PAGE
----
I am a sole practitioner and a studio tutor and I regularly employ Part 1 students. I have never failed to make use of anyone that I have employed and take very seriously the idea that they are with me to learn as well as being a useful member of the team. Given the salary that is paid to most part 1s and part 2s I feel that in most cases we get a pretty good deal as employers.

    Having seen both sides of the coin I am far more concerned by the learning experience that many students receive in practice than I am by their learning experience in the school. Not only is it increasingly hard for students to get any placements, getting one in a practice that is innovative, creative, ambitious, inspiring and with a consistent output is almost impossible

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  • Frankly, Glenn if you want to read a great article on the problems of architectural education read Austin Williams on sustainability supplanting critical engagement then Penny Lewis on the need for a core method and text, rooted in the study of history, context and culture and the modern movement.

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  • A starting salary of £27,000. I was on that 5 years ago as a part 2. I am now very fortunate to be 4 years fully qualified, but being passed from pillar to post through the recession I now find myself amazingly back on the same salary I started on.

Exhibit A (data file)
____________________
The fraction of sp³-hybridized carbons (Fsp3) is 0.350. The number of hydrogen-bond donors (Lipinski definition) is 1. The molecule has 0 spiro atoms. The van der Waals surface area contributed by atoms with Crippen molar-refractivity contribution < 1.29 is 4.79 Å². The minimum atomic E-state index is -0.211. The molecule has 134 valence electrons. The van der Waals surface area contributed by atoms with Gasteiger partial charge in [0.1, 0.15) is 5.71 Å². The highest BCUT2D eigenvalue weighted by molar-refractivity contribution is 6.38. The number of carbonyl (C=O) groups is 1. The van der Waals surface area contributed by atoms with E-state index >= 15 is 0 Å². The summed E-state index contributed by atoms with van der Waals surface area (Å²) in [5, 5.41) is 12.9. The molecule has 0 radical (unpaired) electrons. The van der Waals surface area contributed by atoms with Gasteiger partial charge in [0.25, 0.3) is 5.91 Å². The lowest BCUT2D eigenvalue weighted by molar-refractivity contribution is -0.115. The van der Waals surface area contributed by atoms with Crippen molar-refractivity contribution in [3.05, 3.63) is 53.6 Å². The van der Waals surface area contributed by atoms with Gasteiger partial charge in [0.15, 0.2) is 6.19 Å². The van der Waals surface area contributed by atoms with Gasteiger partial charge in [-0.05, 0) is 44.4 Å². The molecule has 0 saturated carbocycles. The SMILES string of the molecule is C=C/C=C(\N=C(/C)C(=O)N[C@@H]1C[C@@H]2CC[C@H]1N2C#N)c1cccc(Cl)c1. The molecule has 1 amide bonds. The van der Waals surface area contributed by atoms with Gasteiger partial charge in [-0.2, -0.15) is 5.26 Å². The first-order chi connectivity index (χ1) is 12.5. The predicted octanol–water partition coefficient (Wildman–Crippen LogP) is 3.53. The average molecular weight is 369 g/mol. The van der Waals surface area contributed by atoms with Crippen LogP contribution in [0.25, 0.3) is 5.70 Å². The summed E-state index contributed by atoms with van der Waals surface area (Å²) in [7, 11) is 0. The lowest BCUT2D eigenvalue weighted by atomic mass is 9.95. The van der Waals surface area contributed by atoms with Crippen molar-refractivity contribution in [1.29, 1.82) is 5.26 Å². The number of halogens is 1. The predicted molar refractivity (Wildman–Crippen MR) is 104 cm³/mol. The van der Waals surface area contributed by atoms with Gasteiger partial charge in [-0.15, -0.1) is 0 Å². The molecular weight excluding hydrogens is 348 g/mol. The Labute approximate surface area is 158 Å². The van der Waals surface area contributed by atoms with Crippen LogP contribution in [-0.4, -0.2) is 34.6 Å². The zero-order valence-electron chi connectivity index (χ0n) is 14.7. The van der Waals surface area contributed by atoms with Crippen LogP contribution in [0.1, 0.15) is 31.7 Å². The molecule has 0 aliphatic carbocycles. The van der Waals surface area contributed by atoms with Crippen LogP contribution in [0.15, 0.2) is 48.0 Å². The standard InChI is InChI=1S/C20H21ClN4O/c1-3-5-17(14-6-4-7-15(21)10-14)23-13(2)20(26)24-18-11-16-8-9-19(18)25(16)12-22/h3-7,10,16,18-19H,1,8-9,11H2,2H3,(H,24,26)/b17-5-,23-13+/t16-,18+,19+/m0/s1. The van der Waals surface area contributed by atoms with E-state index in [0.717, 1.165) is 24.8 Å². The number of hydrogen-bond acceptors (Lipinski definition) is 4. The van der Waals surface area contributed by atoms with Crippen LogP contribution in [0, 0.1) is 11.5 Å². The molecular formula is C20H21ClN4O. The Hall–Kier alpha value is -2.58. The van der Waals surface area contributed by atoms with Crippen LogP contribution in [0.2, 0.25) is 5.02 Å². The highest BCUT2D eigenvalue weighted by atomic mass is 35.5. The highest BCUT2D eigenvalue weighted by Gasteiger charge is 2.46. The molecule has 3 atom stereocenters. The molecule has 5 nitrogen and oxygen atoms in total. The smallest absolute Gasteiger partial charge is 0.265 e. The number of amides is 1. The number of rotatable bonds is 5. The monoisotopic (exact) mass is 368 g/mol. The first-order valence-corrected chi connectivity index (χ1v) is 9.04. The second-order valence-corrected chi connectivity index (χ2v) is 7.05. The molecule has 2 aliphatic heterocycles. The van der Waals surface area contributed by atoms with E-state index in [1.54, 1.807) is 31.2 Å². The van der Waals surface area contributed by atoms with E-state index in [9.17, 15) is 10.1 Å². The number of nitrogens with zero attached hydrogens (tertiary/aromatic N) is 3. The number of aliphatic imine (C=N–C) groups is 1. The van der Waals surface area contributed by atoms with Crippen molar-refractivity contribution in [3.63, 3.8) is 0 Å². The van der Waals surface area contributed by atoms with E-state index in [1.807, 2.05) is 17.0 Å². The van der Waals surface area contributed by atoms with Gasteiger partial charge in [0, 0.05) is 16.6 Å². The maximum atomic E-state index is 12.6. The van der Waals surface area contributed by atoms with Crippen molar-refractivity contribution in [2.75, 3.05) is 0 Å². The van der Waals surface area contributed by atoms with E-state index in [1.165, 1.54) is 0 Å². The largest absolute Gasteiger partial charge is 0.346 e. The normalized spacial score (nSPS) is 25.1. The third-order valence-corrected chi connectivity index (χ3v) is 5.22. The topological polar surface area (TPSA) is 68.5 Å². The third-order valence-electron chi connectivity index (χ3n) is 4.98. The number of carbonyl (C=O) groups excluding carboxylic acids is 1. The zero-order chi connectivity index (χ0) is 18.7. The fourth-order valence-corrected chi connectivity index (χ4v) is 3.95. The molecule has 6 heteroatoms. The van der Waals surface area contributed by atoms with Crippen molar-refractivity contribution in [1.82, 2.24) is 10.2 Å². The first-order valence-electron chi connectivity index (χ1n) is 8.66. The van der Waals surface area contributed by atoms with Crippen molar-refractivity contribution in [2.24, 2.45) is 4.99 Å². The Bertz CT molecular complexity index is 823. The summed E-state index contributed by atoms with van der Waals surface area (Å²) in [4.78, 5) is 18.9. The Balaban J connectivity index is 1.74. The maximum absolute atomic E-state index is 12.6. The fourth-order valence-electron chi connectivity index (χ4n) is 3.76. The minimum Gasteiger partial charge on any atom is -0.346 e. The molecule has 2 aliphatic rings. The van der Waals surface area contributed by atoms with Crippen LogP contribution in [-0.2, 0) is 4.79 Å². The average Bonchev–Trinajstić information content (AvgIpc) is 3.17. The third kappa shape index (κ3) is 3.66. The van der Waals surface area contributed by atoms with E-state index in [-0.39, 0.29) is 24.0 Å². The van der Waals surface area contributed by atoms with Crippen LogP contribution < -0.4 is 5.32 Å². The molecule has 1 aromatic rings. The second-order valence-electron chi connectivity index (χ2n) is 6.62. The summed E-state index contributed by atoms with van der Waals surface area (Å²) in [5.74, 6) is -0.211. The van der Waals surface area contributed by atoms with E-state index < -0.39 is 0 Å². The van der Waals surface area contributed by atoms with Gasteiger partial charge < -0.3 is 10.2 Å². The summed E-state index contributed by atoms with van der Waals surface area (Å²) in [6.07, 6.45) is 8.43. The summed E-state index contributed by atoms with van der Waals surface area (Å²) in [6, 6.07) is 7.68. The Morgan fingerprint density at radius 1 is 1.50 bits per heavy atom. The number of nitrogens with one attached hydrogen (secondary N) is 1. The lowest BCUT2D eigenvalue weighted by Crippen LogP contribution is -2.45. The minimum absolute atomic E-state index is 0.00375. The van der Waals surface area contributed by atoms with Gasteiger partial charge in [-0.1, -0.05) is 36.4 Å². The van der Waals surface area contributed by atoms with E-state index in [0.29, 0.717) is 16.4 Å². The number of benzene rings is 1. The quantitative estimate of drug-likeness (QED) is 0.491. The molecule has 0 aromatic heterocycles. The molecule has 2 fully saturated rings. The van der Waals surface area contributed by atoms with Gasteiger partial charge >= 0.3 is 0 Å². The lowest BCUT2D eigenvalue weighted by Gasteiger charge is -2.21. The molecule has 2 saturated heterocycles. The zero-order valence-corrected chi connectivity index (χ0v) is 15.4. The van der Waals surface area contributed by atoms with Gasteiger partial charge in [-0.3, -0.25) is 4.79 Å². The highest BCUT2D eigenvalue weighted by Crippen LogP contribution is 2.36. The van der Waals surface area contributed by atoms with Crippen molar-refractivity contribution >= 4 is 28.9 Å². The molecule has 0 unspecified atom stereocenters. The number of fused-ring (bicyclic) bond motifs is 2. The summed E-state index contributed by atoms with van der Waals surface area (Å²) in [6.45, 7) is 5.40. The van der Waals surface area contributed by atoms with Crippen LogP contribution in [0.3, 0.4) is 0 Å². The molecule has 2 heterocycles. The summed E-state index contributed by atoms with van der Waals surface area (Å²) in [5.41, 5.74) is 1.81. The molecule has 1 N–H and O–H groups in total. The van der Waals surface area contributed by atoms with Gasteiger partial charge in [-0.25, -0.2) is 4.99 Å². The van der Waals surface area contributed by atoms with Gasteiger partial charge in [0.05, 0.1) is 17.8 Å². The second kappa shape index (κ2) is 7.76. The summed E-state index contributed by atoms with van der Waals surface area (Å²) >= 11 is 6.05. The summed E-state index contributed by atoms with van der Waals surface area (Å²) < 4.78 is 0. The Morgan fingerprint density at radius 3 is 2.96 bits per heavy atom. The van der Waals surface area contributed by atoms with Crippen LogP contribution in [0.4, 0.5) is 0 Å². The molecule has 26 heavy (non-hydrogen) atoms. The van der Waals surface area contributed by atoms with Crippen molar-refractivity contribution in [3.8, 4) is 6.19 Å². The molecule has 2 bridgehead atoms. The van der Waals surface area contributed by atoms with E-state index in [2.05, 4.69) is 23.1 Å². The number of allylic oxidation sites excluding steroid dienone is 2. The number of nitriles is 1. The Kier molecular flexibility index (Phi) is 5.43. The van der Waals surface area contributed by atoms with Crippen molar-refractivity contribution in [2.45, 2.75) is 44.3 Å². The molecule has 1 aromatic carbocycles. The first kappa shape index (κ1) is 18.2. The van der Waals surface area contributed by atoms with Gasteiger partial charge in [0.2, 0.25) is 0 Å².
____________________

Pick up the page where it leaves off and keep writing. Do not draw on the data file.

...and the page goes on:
The trouble with architecture, unlike lawyers and doctors we don't truly value ourselves and get undercut by the next person cutting the nose to spite the face! It is an employers world for now but a career in anything else would bear greater fruit after so long in the industry. That is 7 years post part 2 and no better off than when I started. Its a disgrace!

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  • I'd agree that far too few are employable.

    Many students are passed year after year without question on even the most basic of core skills.... for example, should a 1st year student be allowed to pass if they have incorrectly used 1 point perspective in their final project? or if they have sections that don't agree with their plans?

    I'd say they probably shouldn't be passed, but the real worry is that there is also 6th year work in the shows this year with the same mistakes.

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  • I taught for six years at the top technical university in Portugal and introduced a strong technical bias to the course. the work produced and the quantity left me aghast most times. Tony Hunt was generous enough to workshop my students. They loved it and him too by the way. Those who did not meet standards I failed, i.e they got 0/20. Some efforts were I categorised as F**k off and come back next year! and the greatest reward I had was when they came back the following year and wowed me and their fellow students with their effort.
    Creativity didn´t suffer and the students got a pretty good idea as to what is required to make their ideas stand up. By the way most of them got job offers,,,,